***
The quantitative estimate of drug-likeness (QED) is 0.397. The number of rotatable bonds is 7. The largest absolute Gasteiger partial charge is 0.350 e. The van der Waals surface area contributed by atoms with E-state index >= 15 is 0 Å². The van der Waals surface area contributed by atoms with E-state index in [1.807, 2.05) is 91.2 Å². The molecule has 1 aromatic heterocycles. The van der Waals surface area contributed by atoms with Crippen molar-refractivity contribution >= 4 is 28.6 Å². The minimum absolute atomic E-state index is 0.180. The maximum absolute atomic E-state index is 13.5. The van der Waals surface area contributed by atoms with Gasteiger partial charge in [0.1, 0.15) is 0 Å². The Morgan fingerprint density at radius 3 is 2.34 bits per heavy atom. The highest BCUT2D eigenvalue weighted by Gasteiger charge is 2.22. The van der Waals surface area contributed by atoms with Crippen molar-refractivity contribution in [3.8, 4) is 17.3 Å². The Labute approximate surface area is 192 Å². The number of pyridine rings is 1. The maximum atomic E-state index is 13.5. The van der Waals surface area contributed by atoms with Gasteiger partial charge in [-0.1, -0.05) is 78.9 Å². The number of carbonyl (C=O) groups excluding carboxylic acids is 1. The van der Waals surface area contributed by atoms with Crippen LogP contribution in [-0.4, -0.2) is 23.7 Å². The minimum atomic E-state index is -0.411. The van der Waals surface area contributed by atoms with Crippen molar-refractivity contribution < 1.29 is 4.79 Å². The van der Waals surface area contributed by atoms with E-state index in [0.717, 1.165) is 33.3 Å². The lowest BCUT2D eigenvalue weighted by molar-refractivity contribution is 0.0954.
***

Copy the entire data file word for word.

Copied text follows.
The quantitative estimate of drug-likeness (QED) is 0.397. The number of rotatable bonds is 7. The largest absolute Gasteiger partial charge is 0.350 e. The van der Waals surface area contributed by atoms with E-state index >= 15 is 0 Å². The van der Waals surface area contributed by atoms with E-state index in [1.807, 2.05) is 91.2 Å². The molecule has 1 aromatic heterocycles. The van der Waals surface area contributed by atoms with Crippen molar-refractivity contribution >= 4 is 28.6 Å². The minimum absolute atomic E-state index is 0.180. The maximum absolute atomic E-state index is 13.5. The van der Waals surface area contributed by atoms with Gasteiger partial charge in [0.1, 0.15) is 0 Å². The Morgan fingerprint density at radius 3 is 2.34 bits per heavy atom. The highest BCUT2D eigenvalue weighted by Gasteiger charge is 2.22. The van der Waals surface area contributed by atoms with Crippen molar-refractivity contribution in [3.8, 4) is 17.3 Å². The Labute approximate surface area is 192 Å². The number of pyridine rings is 1. The maximum atomic E-state index is 13.5. The van der Waals surface area contributed by atoms with Gasteiger partial charge in [-0.1, -0.05) is 78.9 Å². The number of carbonyl (C=O) groups excluding carboxylic acids is 1. The van der Waals surface area contributed by atoms with Crippen LogP contribution in [-0.4, -0.2) is 23.7 Å². The minimum atomic E-state index is -0.411. The van der Waals surface area contributed by atoms with Crippen molar-refractivity contribution < 1.29 is 4.79 Å². The van der Waals surface area contributed by atoms with E-state index in [0.717, 1.165) is 33.3 Å². The lowest BCUT2D eigenvalue weighted by molar-refractivity contribution is 0.0954.